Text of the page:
This post was originally published in 2013
The tips and techniques explained may be outdated.
Today’s Illustrator tutorial is perfect for beginners. You don’t need to be a master illustrator to create cool artwork, just using simple shapes and limiting yourself with a small colour palette can result in some great designs and artworks. In this tutorial we’ll use Illustrator’s basic shapes and tools to create a stylized landscape scene illustration then finish it off in Photoshop with the addition of some texturing.
The artwork we’ll be creating features a simple landscape made up of basic shapes and a limited colour palette of greens and yellows. Vector artwork does tend to look a little flat and lifeless, so for the final step we’ll switch over to Photoshop to quickly distress the design with some dirty textures. This gives the final artwork more of a tactile appearance with subtle changes in tone.
Open up Adobe Illustrator and create a new document. The document dimensions don’t matter too much, just go to View > Hide Artboards to remove the document boundary. We’ll need a cool colour scheme for our illustration, I picked out a ready-made series of colours from ColourLovers named Enchanted Woods. Paste a screenshot of the palette into Illustrator then create a series of little squares each with a fill using the Eyedropper tool. Use the lightest colour from the palette to create a large rectangle as the background to the illustration.
Select one of the mid green colours then draw a rectangle and an oval to represent the foreground and a hill. With both of these shapes being the same colour they will appear to blend together but vector shapes can always be individually selected and moved around.
Choose a darker green colour then draw another oval shape to represent another hill. Repeatedly press the shortcut CMD+[ or select the Send Backward command from the right click menu until the shape sits behind the lighter green objects but above the yellow background rectangle.
Hold shift while drawing with the Ellipse tool to constrain the dimensions into a perfect circle. Elsewhere on the artboard use the Pen tool to draw a triangle with four simple clicks. To adjust its shape use the Direct Selection tool to select and move any of the three points. Use the Eyedropper tool to give this shape a dark green fill from one of the predetermined swatch squares.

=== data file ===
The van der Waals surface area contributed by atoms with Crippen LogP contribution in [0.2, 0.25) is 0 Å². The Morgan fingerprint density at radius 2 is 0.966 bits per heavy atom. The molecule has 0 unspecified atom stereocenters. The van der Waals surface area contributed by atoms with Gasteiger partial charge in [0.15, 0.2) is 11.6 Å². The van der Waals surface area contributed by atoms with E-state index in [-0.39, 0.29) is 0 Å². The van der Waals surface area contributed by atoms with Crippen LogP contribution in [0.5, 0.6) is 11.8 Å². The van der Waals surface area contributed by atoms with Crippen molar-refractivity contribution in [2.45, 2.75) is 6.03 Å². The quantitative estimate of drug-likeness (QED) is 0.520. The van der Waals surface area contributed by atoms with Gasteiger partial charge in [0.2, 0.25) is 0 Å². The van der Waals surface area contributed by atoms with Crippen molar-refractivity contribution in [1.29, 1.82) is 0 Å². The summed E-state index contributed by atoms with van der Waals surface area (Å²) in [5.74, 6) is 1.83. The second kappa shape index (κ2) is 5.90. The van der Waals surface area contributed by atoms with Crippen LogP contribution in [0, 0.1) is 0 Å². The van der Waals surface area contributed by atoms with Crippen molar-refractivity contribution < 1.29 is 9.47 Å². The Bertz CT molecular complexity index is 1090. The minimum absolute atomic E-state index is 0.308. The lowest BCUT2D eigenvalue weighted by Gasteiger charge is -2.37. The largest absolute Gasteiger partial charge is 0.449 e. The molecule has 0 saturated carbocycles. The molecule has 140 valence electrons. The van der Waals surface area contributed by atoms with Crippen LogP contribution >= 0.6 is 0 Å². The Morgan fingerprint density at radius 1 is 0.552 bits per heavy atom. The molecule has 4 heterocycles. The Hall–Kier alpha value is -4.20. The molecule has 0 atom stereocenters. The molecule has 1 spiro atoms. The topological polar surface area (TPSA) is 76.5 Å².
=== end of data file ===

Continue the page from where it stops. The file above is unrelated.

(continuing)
Move the triangle shape into position over the green circle to represent the trunk of a tree, then copy and paste a duplicate of the triangle and scale & rotate it to form a smaller tree branch. Overlap the two shapes so they seem to blend seamlessly.
Hold Shift while selecting all the individual shapes that make up a complete tree, then hold Alt while dragging them to one side to create duplicates.
Go back and adjust the orientation of the tree branches to give each tree a unique appearance.
Select the yellow background rectangle and press CMD+C to Copy then CMD+F to Paste in Front. Clear out the fill colour in the toolbar.
Hold Shift and add the green foreground rectangle and the two hills to the selection. Press the Crop button from the Pathfinder palette to trim these shapes to size.
The cropping process will mess up the layering of the elements, so use the CMD+[ shortcut to send the elements down the stack until the foreground elements are visible again.
The Illustrator portion of this tutorial is now complete. We’ve used Illustrator’s basic tools to create a cute little vector landscape illustration but we can inject a little life by copying & pasting the whole design into Photoshop.
Use the shortcut CMD+Shift+U to quickly desaturate the image then change the layer blending mode to Soft Light. This will allow the texture to interact with the colours of the illustration.
Go to Filter > Sharpen > Sharpen to bring out the detail of the texture. Press CMD+F to repeat the filter one or two times to achieve a series of really crisp distressing marks to match the sharp linework of the vector illustration.
If the texture appears too harsh, reduce the opacity of the layer slightly to tone down the effect.
This leaves our simple landscape scene complete. Using simple shapes in Illustrator can result in some cool stylized artwork, plus the addition of textures in Photoshop really complements the artwork and gives the design an aged retro feel, especially when a limited muted colour scheme is used.